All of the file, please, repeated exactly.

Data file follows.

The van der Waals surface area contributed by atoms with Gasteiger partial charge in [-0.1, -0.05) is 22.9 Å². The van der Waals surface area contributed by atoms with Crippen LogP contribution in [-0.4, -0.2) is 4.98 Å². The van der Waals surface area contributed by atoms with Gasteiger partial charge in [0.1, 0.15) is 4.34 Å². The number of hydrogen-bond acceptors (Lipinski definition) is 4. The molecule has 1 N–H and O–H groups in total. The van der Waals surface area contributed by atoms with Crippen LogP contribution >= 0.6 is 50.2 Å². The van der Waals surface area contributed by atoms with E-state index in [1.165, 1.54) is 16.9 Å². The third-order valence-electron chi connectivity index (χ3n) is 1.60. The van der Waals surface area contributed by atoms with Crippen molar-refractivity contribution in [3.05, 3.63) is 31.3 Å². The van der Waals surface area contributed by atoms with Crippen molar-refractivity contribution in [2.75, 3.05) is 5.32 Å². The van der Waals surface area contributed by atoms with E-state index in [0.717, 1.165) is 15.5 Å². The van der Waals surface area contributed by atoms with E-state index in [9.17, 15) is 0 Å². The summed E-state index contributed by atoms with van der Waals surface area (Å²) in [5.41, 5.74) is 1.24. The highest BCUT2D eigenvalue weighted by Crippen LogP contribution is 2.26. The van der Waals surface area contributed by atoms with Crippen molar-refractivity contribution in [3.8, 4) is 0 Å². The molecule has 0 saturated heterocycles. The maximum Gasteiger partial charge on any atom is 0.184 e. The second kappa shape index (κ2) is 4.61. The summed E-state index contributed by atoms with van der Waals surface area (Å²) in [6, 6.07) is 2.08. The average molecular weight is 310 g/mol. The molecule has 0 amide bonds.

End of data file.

The van der Waals surface area contributed by atoms with Gasteiger partial charge in [-0.1, -0.05) is 22.9 Å². The van der Waals surface area contributed by atoms with Crippen LogP contribution in [-0.4, -0.2) is 4.98 Å². The van der Waals surface area contributed by atoms with Gasteiger partial charge in [0.1, 0.15) is 4.34 Å². The number of hydrogen-bond acceptors (Lipinski definition) is 4. The molecule has 1 N–H and O–H groups in total. The van der Waals surface area contributed by atoms with Crippen LogP contribution >= 0.6 is 50.2 Å². The van der Waals surface area contributed by atoms with E-state index in [1.165, 1.54) is 16.9 Å². The third-order valence-electron chi connectivity index (χ3n) is 1.60. The van der Waals surface area contributed by atoms with Crippen molar-refractivity contribution in [3.05, 3.63) is 31.3 Å². The van der Waals surface area contributed by atoms with Crippen molar-refractivity contribution in [2.75, 3.05) is 5.32 Å². The van der Waals surface area contributed by atoms with E-state index in [0.717, 1.165) is 15.5 Å². The van der Waals surface area contributed by atoms with E-state index in [9.17, 15) is 0 Å². The summed E-state index contributed by atoms with van der Waals surface area (Å²) in [5.41, 5.74) is 1.24. The highest BCUT2D eigenvalue weighted by Crippen LogP contribution is 2.26. The van der Waals surface area contributed by atoms with Crippen molar-refractivity contribution in [3.8, 4) is 0 Å². The molecule has 0 saturated heterocycles. The maximum Gasteiger partial charge on any atom is 0.184 e. The second kappa shape index (κ2) is 4.61. The summed E-state index contributed by atoms with van der Waals surface area (Å²) in [6, 6.07) is 2.08. The average molecular weight is 310 g/mol. The molecule has 0 amide bonds.